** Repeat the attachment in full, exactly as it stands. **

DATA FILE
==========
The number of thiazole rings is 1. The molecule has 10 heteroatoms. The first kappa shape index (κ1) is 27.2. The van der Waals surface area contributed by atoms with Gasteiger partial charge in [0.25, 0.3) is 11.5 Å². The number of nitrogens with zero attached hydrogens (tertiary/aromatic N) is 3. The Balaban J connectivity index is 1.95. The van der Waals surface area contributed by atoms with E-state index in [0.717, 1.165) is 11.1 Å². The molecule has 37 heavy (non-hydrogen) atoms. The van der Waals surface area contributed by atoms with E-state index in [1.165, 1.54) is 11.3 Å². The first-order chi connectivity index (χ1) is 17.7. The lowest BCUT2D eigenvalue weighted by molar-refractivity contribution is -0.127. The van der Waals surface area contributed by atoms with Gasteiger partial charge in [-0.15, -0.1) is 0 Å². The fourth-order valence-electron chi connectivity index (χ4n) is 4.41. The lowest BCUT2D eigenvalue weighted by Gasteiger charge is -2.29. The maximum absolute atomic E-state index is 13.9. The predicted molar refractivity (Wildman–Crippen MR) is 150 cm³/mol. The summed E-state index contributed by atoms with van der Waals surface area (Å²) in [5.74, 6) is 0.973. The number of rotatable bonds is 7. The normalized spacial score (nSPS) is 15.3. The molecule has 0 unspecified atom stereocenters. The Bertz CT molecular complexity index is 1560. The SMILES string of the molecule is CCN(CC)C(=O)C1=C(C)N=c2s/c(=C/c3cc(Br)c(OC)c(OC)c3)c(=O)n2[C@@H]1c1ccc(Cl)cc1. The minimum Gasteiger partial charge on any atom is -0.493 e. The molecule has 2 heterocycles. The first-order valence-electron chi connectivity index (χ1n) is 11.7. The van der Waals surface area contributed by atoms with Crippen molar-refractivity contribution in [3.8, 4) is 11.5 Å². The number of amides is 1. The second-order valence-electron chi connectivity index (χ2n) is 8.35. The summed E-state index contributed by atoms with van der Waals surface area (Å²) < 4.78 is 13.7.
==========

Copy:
The number of thiazole rings is 1. The molecule has 10 heteroatoms. The first kappa shape index (κ1) is 27.2. The van der Waals surface area contributed by atoms with Gasteiger partial charge in [0.25, 0.3) is 11.5 Å². The number of nitrogens with zero attached hydrogens (tertiary/aromatic N) is 3. The Balaban J connectivity index is 1.95. The van der Waals surface area contributed by atoms with E-state index in [0.717, 1.165) is 11.1 Å². The molecule has 37 heavy (non-hydrogen) atoms. The van der Waals surface area contributed by atoms with E-state index in [1.165, 1.54) is 11.3 Å². The first-order chi connectivity index (χ1) is 17.7. The lowest BCUT2D eigenvalue weighted by molar-refractivity contribution is -0.127. The van der Waals surface area contributed by atoms with Gasteiger partial charge in [-0.15, -0.1) is 0 Å². The fourth-order valence-electron chi connectivity index (χ4n) is 4.41. The lowest BCUT2D eigenvalue weighted by Gasteiger charge is -2.29. The maximum absolute atomic E-state index is 13.9. The predicted molar refractivity (Wildman–Crippen MR) is 150 cm³/mol. The summed E-state index contributed by atoms with van der Waals surface area (Å²) in [5.74, 6) is 0.973. The number of rotatable bonds is 7. The normalized spacial score (nSPS) is 15.3. The molecule has 0 unspecified atom stereocenters. The Bertz CT molecular complexity index is 1560. The SMILES string of the molecule is CCN(CC)C(=O)C1=C(C)N=c2s/c(=C/c3cc(Br)c(OC)c(OC)c3)c(=O)n2[C@@H]1c1ccc(Cl)cc1. The minimum Gasteiger partial charge on any atom is -0.493 e. The molecule has 2 heterocycles. The first-order valence-electron chi connectivity index (χ1n) is 11.7. The van der Waals surface area contributed by atoms with Crippen molar-refractivity contribution in [3.8, 4) is 11.5 Å². The number of amides is 1. The second-order valence-electron chi connectivity index (χ2n) is 8.35. The summed E-state index contributed by atoms with van der Waals surface area (Å²) < 4.78 is 13.7.